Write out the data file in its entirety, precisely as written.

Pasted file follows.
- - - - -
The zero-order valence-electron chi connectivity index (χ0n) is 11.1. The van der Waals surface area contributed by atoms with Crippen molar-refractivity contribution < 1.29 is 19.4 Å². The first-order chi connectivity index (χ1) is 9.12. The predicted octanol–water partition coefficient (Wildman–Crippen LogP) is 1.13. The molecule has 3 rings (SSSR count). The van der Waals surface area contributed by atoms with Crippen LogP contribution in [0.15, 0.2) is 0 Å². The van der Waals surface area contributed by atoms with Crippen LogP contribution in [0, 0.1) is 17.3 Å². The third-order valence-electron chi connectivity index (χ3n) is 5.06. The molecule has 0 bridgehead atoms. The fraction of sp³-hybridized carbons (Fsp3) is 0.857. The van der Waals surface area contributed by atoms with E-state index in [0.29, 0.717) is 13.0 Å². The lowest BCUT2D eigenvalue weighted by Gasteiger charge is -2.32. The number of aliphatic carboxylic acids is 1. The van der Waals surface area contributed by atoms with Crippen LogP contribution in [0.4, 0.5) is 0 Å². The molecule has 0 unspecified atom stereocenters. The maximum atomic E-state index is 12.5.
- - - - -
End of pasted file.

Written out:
The zero-order valence-electron chi connectivity index (χ0n) is 11.1. The van der Waals surface area contributed by atoms with Crippen molar-refractivity contribution < 1.29 is 19.4 Å². The first-order chi connectivity index (χ1) is 9.12. The predicted octanol–water partition coefficient (Wildman–Crippen LogP) is 1.13. The molecule has 3 rings (SSSR count). The van der Waals surface area contributed by atoms with Crippen LogP contribution in [0.15, 0.2) is 0 Å². The van der Waals surface area contributed by atoms with Crippen LogP contribution in [0, 0.1) is 17.3 Å². The third-order valence-electron chi connectivity index (χ3n) is 5.06. The molecule has 0 bridgehead atoms. The fraction of sp³-hybridized carbons (Fsp3) is 0.857. The van der Waals surface area contributed by atoms with E-state index in [0.29, 0.717) is 13.0 Å². The lowest BCUT2D eigenvalue weighted by Gasteiger charge is -2.32. The number of aliphatic carboxylic acids is 1. The van der Waals surface area contributed by atoms with Crippen LogP contribution in [0.4, 0.5) is 0 Å². The molecule has 0 unspecified atom stereocenters. The maximum atomic E-state index is 12.5.